Please use this identifier to cite or link to this item: https://www.arca.fiocruz.br/handle/icict/26882
Title: The midgut microbiota plays an essential role in sand fly vector competence for Leishmania major
Authors: Louradour, Isabelle
Monteiro, Carolina Cunha
Inbar, Ehud
Ghosh, Kashinath
Merkhofer, Richard
Lawye, Phillip
Paun, Andrea
Smelkinson, Margery
Secundino, Nagila Francinete Costa
Lewis, Michael
Erram, Dinesh
Zurek, Ludek
Sacks, David
Affilliation: Laboratory of Parasitic Diseases. National Institute of Allergy and Infectious Diseases. National Institute of Health. Bethesda, MD, USA
Fundação Oswaldo Cruz. Instituto René Rachou. Laboratorio de Entomologia Médica. Belo Horizonte, MG, Brazil
Laboratory of Parasitic Diseases. National Institute of Allergy and Infectious Diseases. National Institute of Health. Bethesda, MD, USA
Laboratory of Parasitic Diseases. National Institute of Allergy and Infectious Diseases. National Institute of Health. Bethesda, MD, USA
Laboratory of Parasitic Diseases. National Institute of Allergy and Infectious Diseases. National Institute of Health. Bethesda, MD, USA
Laboratory of Parasitic Diseases. National Institute of Allergy and Infectious Diseases. National Institute of Health. Bethesda, MD, USA
Laboratory of Parasitic Diseases. National Institute of Allergy and Infectious Diseases. National Institute of Health. Bethesda, MD, USA
Biological Imaging Section. Research Technologies Branch. National Institute of Allergy and Infectious Diseases. National Institutes of Health. Bethesda, MD, USA
Fundação Oswaldo Cruz. Instituto René Rachou. Laboratorio de Entomologia Médica. Belo Horizonte, MG, Brazil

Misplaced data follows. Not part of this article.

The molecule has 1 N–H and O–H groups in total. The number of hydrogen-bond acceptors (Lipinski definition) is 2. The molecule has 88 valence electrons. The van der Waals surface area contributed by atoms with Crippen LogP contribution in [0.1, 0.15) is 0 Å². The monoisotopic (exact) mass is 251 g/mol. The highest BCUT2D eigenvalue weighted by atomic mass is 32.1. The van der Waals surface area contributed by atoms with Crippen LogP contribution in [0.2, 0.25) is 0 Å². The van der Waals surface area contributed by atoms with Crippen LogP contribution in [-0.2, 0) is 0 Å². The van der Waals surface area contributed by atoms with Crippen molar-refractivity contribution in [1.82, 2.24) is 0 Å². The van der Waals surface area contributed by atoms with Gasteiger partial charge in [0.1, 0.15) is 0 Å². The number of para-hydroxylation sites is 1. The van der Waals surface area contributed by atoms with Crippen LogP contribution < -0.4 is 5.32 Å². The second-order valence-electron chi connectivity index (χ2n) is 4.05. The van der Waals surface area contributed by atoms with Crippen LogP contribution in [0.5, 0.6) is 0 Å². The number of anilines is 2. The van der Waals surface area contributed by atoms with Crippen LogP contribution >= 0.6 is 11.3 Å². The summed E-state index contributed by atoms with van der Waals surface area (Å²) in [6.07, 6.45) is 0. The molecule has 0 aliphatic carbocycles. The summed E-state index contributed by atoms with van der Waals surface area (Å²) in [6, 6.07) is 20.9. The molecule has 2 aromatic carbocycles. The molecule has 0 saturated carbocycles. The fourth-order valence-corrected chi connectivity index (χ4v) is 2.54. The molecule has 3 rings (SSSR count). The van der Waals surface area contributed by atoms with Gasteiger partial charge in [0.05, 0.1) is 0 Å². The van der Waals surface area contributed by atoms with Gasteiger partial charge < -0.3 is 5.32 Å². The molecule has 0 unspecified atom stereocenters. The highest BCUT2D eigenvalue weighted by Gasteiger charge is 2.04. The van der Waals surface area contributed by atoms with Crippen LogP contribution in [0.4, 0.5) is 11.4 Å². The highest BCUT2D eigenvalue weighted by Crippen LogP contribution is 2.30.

Department of Pathogen Molecular Biology. London School of Hygiene and Tropical Medicine. London, UK
Department of Entomology .Kansas State University. Manhattan, KS, USA
Department of Entomology .Kansas State University. Manhattan, KS, USA
Laboratory of Parasitic Diseases. National Institute of Allergy and Infectious Diseases. National Institute of Health. Bethesda, MD, USA
Abstract: For many arthropod vectors, the diverse bacteria and fungi that inhabit the gut can negatively impact pathogen colonization. Our attempts to exploit antibiotic treatment of colonized Phlebotomus duboscqi sand flies in order to improve their vector competency for Leishmania major resulted instead in flies that were refractory to the development of transmissible infections due to the inability of the parasite to survive and to colonize the anterior midgut with infective, metacyclic stage promastigotes. The parasite survival and development defect could be overcome by feeding the flies on different symbiont bacteria but not by feeding them on bacterial supernatants or replete medium. The inhibitory effect of the dysbiosis was moderated by lowering the concentration of sucrose (<30% w/v) used in the sugar feeds to maintain the colony. Exposure of promastigotes to 30% sucrose was lethal to the parasite in vitro. Confocal imaging revealed that the killing in vivo was confined to promastigotes that had migrated to the anterior plug region, corresponding to the highest concentrations of sucrose. The data suggest that sucrose utilization by the microbiota is essential to promote the appropriate osmotic conditions required for the survival of infective stage promastigotes in vivo.
Keywords: Leishmania
microbiota
osmotic stress
sand flies
vector competence
keywords: Leishmania
microbiota
estresse osmótico
Issue Date: 2017
Publisher: Blackwell Publishing
Citation: LOURADOUR, Isabelle et al. The midgut microbiota plays an essential role in sand fly vector competence for Leishmania major. Cell Microbiol., v. 19, n. 10, e12755, 2017
DOI: 10.1111/cmi.12755
ISSN: 1462-5814
Copyright: restricted access
Appears in Collections:MG - IRR - Artigos de Periódicos

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